Disconnect the dishwasher and remove the inner door panel to locate the selector switch. It will most likely be on the control panel but refer to your owner’s manual to be sure. Once you locate the selector switch, make sure it is properly depressed. If it is, remove it to test it.
Step 2: Test the Selector Switch with a Multimeter
Set the multimeter to Rx1, touch the probes to the selector switch’s terminals, and test each button. This should produce a reading of infinity.
Next, with the probes still on the selector switch terminals, push in on the button being tested. This should change the reading on the multimeter to zero. Repeat this process to test the rest of the buttons.
If the readings do not match the above, you most likely need a replacement selector switch.
Motor Start Relay
Your dishwasher may use a start relay on the main pump motor. This supplies power to the motor start windings until the motor is running. Once the motor begins to run, a moving plunger inside operates a set of contacts.
Test to see that you are getting power to the motor start relay by following the steps below.
Step 1: Locate the Motor Start Relay
Unplug your dishwasher and remove the lower access panel of your dishwasher. Here you can locate the motor start relay, located next to the pump. Remove the motor to test.
Before testing, refer to your wiring diagram found in the owner’s manual.
Step 2: Test the Motor Start Relay
After you have located the appropriate wires, set the multimeter to Rx1. Test the coil portion of the motor for continuity. The test reading should be zero or nearly zero.
Step 3: Manually Activate the Motor
Next, you will need to activate the motor manually. Do this by turning it upside down and allowing the plunger to drop. After, touch the probes to the terminals of the motor.
This test should also produce a reading of zero or nearly zero. If the test results are different than above, you may need a new motor start relay.
Test the thermal fuse if you are still struggling to get your dishwasher to work. The thermal fuse is a safety device that will stop the power to the control panel. If the thermal fuse isn’t working, the control board will not receive power causing the dishwasher not to start.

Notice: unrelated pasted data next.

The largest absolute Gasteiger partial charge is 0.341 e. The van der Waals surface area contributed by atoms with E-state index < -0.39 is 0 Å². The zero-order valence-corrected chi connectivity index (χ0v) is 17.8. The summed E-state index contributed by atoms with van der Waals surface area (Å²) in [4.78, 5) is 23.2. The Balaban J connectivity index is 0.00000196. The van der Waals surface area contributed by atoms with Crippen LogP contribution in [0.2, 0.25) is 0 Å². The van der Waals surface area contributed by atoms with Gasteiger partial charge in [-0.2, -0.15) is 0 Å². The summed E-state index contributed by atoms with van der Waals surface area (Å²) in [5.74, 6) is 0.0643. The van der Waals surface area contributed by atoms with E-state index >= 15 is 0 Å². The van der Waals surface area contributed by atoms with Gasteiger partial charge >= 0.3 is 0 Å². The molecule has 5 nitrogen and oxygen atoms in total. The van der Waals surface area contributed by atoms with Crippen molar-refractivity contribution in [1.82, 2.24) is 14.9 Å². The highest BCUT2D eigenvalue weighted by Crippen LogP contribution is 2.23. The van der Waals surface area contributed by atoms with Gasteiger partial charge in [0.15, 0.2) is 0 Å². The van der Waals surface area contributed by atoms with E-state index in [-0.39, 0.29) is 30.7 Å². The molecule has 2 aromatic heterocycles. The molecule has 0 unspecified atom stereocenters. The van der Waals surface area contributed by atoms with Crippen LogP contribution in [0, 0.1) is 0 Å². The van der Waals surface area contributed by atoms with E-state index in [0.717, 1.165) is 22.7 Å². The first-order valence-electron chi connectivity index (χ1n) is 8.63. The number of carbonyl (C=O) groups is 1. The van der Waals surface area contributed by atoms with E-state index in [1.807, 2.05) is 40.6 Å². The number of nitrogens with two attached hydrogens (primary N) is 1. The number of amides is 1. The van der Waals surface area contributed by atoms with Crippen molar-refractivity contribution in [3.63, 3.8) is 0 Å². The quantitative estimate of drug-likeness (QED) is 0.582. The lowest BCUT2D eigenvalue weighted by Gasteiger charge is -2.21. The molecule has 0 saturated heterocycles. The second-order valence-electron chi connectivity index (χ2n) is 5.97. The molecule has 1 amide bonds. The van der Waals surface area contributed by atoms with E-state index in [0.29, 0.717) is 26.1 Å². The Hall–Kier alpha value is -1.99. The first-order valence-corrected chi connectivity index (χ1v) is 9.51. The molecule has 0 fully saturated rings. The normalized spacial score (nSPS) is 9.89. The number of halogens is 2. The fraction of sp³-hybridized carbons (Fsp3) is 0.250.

Test the thermal fuse by following these steps.
Step 1: Access the Control Panel
Access the control panel by removing the inner door of the dishwasher. The thermal fuse is attached to the control panel by two wires. Disconnect these wires carefully and remove the thermal fuse to test it.
Step 2: Test the Thermal Fuse
Set the multimeter to Rx1 and touch the fuse’s contacts with the probes. The test should have a reading of zero or nearly zero. If the reading is different, you will need a new thermal fuse.
A drive motor is the piece that circulates the water to wash the items inside. The power to operate the drive motor is supplied through the timer, electronic control, or the start relay.
If the dishwasher won’t start after the start relay sends power to the motor, the drive motor could be broken. A loud, humming noise coming from the motor could also indicate that you need to replace it.
Test the drive motor with a multimeter before buying a replacement.
Step 1: Locate the Drive Motor
The drive motor is found in the lower access panel. After locating it, disconnect the wires attached to it and remove it to test for continuity.
Step 2: Test the Drive Motor
Test the drive motor by setting the multimeter to Rx1. Touch the probes to the motor’s terminals. If the drive motor is properly functioning, it should have a reading of zero or nearly zero.
Step 3: Test the Ground Connection
Test the ground connection by moving one of the multimeter probes to the metal housing of the motor. This test shouldn’t produce any reading. If the drive motor or ground connection tests produce a different reading, you will need to replace the drive motor.
However, if you try every step with no luck, you may have to contact a repairman. If your dishwasher is newer, it may still be under warranty. If it is not, contact a professional to diagnose the problem.
Can you run a dishwasher every day?
Some people believe that you shouldn’t run your dishwasher unless it’s completely full. Others say that you shouldn’t run it often in order to save energy and money. However, there’s no rule on how often to run it. With newer technology, companies are now producing dishwashers that can run several times a day. These companies have also developed technology to reduce the amount of water used, thus saving money on your water bill. How often you choose to use your dishwasher is entirely up to you.
What is the average price of a dishwasher?
With so many companies now producing dishwashers, the consumer has many options. Dishwashers can range in price depending on the quality and features of it. For example, a lower-end dishwasher can cost about $380, whereas a higher-end one could cost up to $2,300. If you want a dishwasher with all the bells and whistles, prepare to pay a lot. If you want a dishwasher that just cleans your dishes, don’t be afraid to choose one on the cheaper side.
Stacy Randall is a wife, mother, and freelance writer from NOLA that has always had a love for DIY projects, home organization, and making spaces beautiful. Together with her husband, she has been spending the last several years lovingly renovating her grandparent's former home, making it their own and learning a lot about life along the way.